How to persist Redux State after closing and reopening a React application

The default behavior after closing a React behavior or any website for that matter is for the page’s local state to be lost. In a Single Page Application framework such as React this could mean you are logged out or certain setting changes are lost. This blog post explains how to persist state using the npm package redux-persist, it assumes that you have a React application which manages it’s state with Redux.

Install the package into your application

Luckily there is an npm package for this problem called redux-persist this package. This package works by taking your Redux reducer and persisting it’s data into storage of some form. This could be an API response (for advanced users) or by default to the browser’s local storage. You will need to install the package before you can start using it. Use the package manager you prefer, I use npm so will run npm install redux-persist.

Update your React root component

For most people this file is called App.js you’ll need to update it to use redux-persist‘s PersistGate. This is a wrapper component which prevents the rest of the application from loading until state is restored from storage. For those who load it from an API you can provide an optional loading component. For simplicity I did not include react-router in my example, however it should be nested inside of the PersistGate if you need to use it. Your React root component should look something like this.

import React from 'react';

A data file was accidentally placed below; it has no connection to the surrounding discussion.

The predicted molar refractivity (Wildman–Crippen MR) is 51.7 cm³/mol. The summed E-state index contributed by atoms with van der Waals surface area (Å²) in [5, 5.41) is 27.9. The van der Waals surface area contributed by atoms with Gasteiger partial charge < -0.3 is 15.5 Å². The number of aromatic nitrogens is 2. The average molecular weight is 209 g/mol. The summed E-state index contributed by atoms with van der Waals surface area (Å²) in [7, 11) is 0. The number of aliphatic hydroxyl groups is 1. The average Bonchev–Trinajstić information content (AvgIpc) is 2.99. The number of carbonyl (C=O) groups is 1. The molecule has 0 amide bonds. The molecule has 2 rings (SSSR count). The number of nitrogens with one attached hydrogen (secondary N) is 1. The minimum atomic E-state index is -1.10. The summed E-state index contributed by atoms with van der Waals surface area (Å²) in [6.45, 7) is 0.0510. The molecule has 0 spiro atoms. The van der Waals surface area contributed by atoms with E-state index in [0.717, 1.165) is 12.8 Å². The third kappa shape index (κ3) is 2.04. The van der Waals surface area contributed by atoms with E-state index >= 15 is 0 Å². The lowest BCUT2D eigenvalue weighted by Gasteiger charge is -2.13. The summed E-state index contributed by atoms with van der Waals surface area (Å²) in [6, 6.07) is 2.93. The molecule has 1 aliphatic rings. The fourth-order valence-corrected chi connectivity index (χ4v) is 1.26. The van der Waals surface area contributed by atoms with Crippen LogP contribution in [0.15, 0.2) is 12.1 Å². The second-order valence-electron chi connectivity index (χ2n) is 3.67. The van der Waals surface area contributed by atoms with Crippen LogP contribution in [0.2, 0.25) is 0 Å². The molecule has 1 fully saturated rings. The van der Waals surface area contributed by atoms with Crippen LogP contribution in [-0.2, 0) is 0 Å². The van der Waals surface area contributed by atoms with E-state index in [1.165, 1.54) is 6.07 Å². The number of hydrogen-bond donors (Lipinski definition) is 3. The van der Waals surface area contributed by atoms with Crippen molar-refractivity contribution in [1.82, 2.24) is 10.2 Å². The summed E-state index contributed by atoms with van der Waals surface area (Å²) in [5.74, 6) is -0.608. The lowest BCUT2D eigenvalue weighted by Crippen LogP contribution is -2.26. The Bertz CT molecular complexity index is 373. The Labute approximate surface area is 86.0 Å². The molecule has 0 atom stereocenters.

import ReactDOM from 'react-dom';
import * as serviceWorker from './serviceWorker';
import {Provider} from 'react-redux';
import { PersistGate } from 'redux-persist/integration/react';
import { store, persistor} from './store';
import './style/App.css';

ReactDOM.render(
    <Provider store={store}>
      <PersistGate loading={null} persistor={persistor}>
        <App />
      </PersistGate>
    </Provider>,
  document.getElementById('root')
);

// If you want your app to work offline and load faster, you can change
// unregister() to register() below. Note this comes with some pitfalls.
// Learn more about service workers: https://bit.ly/CRA-PWA
serviceWorker.unregister();

Update your reducer

You will need to use redux-persist‘s persistedReducer() method to load in your reducer, this allows it load in your state after loading in the initial state. As recommended by the Redux Developers I use the Redux Toolkit, if you haven’t used it before I highly recommend checking it out. As a brief overview the slice is an object managed by the Redux Toolkit which exports your actions and your reducer. redux-persist does not care where the reducer is, only that you load it through redux-persist‘s persistedReducer() method. The end result will look something like this.

import { configureStore } from '@reduxjs/toolkit';
import { persistStore, persistReducer } from 'redux-persist'
import storage from 'redux-persist/lib/storage'
import  slice  from "./slice";

const persistConfig = {
    key: 'root',
    storage,
    blacklist: [
        'featureFlags`,
        'temporaryDataSuchAsPasswords',
    ]
};

const reducer = slice.reducer;
const actions = slice.actions;

const persistedReducer = persistReducer(persistConfig, reducer);

export const store = configureStore({ reducer: persistedReducer });
export const persistor = persistStore(store);

export const { actionNamesGoHere } = actions;

Complete

Once your application loads through the PersistGate component and the reducer is loaded through redux-persist‘s resistReducer() method you’re all done and your app will now persist its Redux state into local storage. For more information check out the README file which explains storage and persistor options for advanced use cases.